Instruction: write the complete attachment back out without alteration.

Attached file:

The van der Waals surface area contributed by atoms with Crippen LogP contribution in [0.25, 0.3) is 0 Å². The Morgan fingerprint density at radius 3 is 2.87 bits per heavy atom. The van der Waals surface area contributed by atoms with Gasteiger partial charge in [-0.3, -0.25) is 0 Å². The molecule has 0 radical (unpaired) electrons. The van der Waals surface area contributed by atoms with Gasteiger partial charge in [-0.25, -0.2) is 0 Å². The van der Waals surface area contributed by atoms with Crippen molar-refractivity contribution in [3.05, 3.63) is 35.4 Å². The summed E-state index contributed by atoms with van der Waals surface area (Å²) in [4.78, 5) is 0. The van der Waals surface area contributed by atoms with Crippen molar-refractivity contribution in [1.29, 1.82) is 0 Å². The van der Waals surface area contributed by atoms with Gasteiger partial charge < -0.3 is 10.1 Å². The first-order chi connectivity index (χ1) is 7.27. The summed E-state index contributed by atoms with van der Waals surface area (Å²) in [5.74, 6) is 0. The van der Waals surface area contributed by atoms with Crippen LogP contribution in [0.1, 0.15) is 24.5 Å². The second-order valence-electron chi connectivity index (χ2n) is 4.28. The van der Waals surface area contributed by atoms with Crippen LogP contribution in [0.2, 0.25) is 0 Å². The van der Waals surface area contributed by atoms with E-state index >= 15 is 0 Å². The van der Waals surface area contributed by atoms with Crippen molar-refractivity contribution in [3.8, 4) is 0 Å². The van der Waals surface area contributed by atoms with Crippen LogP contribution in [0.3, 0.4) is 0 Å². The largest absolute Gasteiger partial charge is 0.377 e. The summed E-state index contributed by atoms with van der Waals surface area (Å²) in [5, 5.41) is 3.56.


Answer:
The van der Waals surface area contributed by atoms with Crippen LogP contribution in [0.25, 0.3) is 0 Å². The Morgan fingerprint density at radius 3 is 2.87 bits per heavy atom. The van der Waals surface area contributed by atoms with Gasteiger partial charge in [-0.3, -0.25) is 0 Å². The molecule has 0 radical (unpaired) electrons. The van der Waals surface area contributed by atoms with Gasteiger partial charge in [-0.25, -0.2) is 0 Å². The van der Waals surface area contributed by atoms with Crippen molar-refractivity contribution in [3.05, 3.63) is 35.4 Å². The summed E-state index contributed by atoms with van der Waals surface area (Å²) in [4.78, 5) is 0. The van der Waals surface area contributed by atoms with Crippen molar-refractivity contribution in [1.29, 1.82) is 0 Å². The van der Waals surface area contributed by atoms with Gasteiger partial charge < -0.3 is 10.1 Å². The first-order chi connectivity index (χ1) is 7.27. The summed E-state index contributed by atoms with van der Waals surface area (Å²) in [5.74, 6) is 0. The van der Waals surface area contributed by atoms with Crippen LogP contribution in [0.1, 0.15) is 24.5 Å². The second-order valence-electron chi connectivity index (χ2n) is 4.28. The van der Waals surface area contributed by atoms with Crippen LogP contribution in [0.2, 0.25) is 0 Å². The van der Waals surface area contributed by atoms with E-state index >= 15 is 0 Å². The van der Waals surface area contributed by atoms with Crippen molar-refractivity contribution in [3.8, 4) is 0 Å². The van der Waals surface area contributed by atoms with Crippen LogP contribution in [0.3, 0.4) is 0 Å². The largest absolute Gasteiger partial charge is 0.377 e. The summed E-state index contributed by atoms with van der Waals surface area (Å²) in [5, 5.41) is 3.56.